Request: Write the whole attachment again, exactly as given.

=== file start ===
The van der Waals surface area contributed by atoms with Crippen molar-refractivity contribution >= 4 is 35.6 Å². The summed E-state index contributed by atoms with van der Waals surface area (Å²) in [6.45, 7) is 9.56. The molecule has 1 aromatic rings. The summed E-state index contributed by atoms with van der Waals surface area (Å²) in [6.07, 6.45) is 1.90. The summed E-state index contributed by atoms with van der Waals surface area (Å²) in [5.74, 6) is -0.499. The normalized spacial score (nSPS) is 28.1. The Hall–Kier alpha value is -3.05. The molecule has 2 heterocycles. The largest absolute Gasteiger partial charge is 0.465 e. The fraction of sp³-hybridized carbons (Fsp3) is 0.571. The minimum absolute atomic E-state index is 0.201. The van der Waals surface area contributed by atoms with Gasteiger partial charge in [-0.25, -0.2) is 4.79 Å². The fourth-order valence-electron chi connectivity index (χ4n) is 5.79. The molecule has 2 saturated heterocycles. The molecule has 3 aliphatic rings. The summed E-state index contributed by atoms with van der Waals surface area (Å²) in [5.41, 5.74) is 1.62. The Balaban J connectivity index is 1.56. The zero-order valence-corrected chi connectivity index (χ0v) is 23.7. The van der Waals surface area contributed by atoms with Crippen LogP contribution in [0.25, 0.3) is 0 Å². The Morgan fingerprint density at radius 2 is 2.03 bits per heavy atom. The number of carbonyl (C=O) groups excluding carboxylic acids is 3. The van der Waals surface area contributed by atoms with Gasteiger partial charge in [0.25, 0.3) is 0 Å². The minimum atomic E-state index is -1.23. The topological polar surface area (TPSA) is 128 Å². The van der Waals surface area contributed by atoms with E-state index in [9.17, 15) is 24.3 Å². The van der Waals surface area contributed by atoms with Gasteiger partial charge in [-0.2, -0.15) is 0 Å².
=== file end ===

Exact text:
The van der Waals surface area contributed by atoms with Crippen molar-refractivity contribution >= 4 is 35.6 Å². The summed E-state index contributed by atoms with van der Waals surface area (Å²) in [6.45, 7) is 9.56. The molecule has 1 aromatic rings. The summed E-state index contributed by atoms with van der Waals surface area (Å²) in [6.07, 6.45) is 1.90. The summed E-state index contributed by atoms with van der Waals surface area (Å²) in [5.74, 6) is -0.499. The normalized spacial score (nSPS) is 28.1. The Hall–Kier alpha value is -3.05. The molecule has 2 heterocycles. The largest absolute Gasteiger partial charge is 0.465 e. The fraction of sp³-hybridized carbons (Fsp3) is 0.571. The minimum absolute atomic E-state index is 0.201. The van der Waals surface area contributed by atoms with Gasteiger partial charge in [-0.25, -0.2) is 4.79 Å². The fourth-order valence-electron chi connectivity index (χ4n) is 5.79. The molecule has 2 saturated heterocycles. The molecule has 3 aliphatic rings. The summed E-state index contributed by atoms with van der Waals surface area (Å²) in [5.41, 5.74) is 1.62. The Balaban J connectivity index is 1.56. The zero-order valence-corrected chi connectivity index (χ0v) is 23.7. The van der Waals surface area contributed by atoms with Crippen LogP contribution in [0.25, 0.3) is 0 Å². The Morgan fingerprint density at radius 2 is 2.03 bits per heavy atom. The number of carbonyl (C=O) groups excluding carboxylic acids is 3. The van der Waals surface area contributed by atoms with Gasteiger partial charge in [0.25, 0.3) is 0 Å². The minimum atomic E-state index is -1.23. The topological polar surface area (TPSA) is 128 Å². The van der Waals surface area contributed by atoms with E-state index in [9.17, 15) is 24.3 Å². The van der Waals surface area contributed by atoms with Gasteiger partial charge in [-0.2, -0.15) is 0 Å².